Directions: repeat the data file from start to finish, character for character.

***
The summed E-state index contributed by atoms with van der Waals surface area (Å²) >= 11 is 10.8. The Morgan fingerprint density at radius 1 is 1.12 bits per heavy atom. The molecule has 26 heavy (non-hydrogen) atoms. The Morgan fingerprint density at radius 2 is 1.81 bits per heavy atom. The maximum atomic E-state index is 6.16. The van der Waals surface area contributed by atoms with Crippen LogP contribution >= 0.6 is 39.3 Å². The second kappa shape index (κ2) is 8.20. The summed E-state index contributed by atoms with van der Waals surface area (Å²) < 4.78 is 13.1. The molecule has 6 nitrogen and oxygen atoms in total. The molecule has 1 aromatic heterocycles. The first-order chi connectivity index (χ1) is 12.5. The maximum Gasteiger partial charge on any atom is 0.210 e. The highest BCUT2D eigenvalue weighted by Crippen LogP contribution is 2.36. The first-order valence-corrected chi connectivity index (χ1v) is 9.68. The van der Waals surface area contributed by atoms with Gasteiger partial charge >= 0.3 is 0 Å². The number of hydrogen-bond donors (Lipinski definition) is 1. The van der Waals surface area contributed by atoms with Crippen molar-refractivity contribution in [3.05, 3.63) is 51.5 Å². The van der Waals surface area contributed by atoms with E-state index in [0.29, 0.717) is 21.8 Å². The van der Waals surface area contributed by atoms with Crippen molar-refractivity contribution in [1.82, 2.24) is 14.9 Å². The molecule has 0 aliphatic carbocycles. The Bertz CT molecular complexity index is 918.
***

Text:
The summed E-state index contributed by atoms with van der Waals surface area (Å²) >= 11 is 10.8. The Morgan fingerprint density at radius 1 is 1.12 bits per heavy atom. The molecule has 26 heavy (non-hydrogen) atoms. The Morgan fingerprint density at radius 2 is 1.81 bits per heavy atom. The maximum atomic E-state index is 6.16. The van der Waals surface area contributed by atoms with Crippen LogP contribution >= 0.6 is 39.3 Å². The second kappa shape index (κ2) is 8.20. The summed E-state index contributed by atoms with van der Waals surface area (Å²) < 4.78 is 13.1. The molecule has 6 nitrogen and oxygen atoms in total. The molecule has 1 aromatic heterocycles. The first-order chi connectivity index (χ1) is 12.5. The maximum Gasteiger partial charge on any atom is 0.210 e. The highest BCUT2D eigenvalue weighted by Crippen LogP contribution is 2.36. The first-order valence-corrected chi connectivity index (χ1v) is 9.68. The van der Waals surface area contributed by atoms with Gasteiger partial charge >= 0.3 is 0 Å². The number of hydrogen-bond donors (Lipinski definition) is 1. The van der Waals surface area contributed by atoms with Crippen molar-refractivity contribution in [3.05, 3.63) is 51.5 Å². The van der Waals surface area contributed by atoms with E-state index in [0.29, 0.717) is 21.8 Å². The van der Waals surface area contributed by atoms with Crippen molar-refractivity contribution in [1.82, 2.24) is 14.9 Å². The molecule has 0 aliphatic carbocycles. The Bertz CT molecular complexity index is 918.